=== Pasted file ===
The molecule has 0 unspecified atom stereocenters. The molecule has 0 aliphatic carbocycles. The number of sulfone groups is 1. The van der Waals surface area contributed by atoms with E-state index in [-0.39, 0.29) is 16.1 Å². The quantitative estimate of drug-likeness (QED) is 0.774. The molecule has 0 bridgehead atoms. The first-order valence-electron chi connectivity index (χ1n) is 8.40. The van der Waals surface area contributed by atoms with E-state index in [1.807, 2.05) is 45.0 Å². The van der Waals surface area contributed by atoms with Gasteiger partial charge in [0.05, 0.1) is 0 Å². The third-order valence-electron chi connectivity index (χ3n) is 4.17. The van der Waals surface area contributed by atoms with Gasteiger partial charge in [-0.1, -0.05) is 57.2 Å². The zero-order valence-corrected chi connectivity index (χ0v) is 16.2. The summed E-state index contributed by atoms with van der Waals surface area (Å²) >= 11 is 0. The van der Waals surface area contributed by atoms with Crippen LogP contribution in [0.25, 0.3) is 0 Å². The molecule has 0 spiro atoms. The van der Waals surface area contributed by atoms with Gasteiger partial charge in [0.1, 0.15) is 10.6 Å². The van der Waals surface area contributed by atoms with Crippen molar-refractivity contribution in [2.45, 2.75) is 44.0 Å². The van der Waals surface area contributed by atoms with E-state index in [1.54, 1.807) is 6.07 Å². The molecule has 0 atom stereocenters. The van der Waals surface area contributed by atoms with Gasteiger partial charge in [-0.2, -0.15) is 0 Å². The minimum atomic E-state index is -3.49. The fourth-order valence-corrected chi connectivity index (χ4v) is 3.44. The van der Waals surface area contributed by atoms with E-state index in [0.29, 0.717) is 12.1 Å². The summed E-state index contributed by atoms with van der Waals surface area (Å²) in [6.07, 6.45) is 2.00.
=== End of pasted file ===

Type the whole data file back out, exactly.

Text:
The molecule has 0 unspecified atom stereocenters. The molecule has 0 aliphatic carbocycles. The number of sulfone groups is 1. The van der Waals surface area contributed by atoms with E-state index in [-0.39, 0.29) is 16.1 Å². The quantitative estimate of drug-likeness (QED) is 0.774. The molecule has 0 bridgehead atoms. The first-order valence-electron chi connectivity index (χ1n) is 8.40. The van der Waals surface area contributed by atoms with E-state index in [1.807, 2.05) is 45.0 Å². The van der Waals surface area contributed by atoms with Gasteiger partial charge in [0.05, 0.1) is 0 Å². The third-order valence-electron chi connectivity index (χ3n) is 4.17. The van der Waals surface area contributed by atoms with Gasteiger partial charge in [-0.1, -0.05) is 57.2 Å². The zero-order valence-corrected chi connectivity index (χ0v) is 16.2. The summed E-state index contributed by atoms with van der Waals surface area (Å²) >= 11 is 0. The van der Waals surface area contributed by atoms with Crippen LogP contribution in [0.25, 0.3) is 0 Å². The molecule has 0 spiro atoms. The van der Waals surface area contributed by atoms with Gasteiger partial charge in [0.1, 0.15) is 10.6 Å². The van der Waals surface area contributed by atoms with Crippen molar-refractivity contribution in [2.45, 2.75) is 44.0 Å². The van der Waals surface area contributed by atoms with E-state index in [1.54, 1.807) is 6.07 Å². The molecule has 0 atom stereocenters. The van der Waals surface area contributed by atoms with Gasteiger partial charge in [-0.2, -0.15) is 0 Å². The minimum atomic E-state index is -3.49. The fourth-order valence-corrected chi connectivity index (χ4v) is 3.44. The van der Waals surface area contributed by atoms with E-state index in [0.29, 0.717) is 12.1 Å². The summed E-state index contributed by atoms with van der Waals surface area (Å²) in [6.07, 6.45) is 2.00.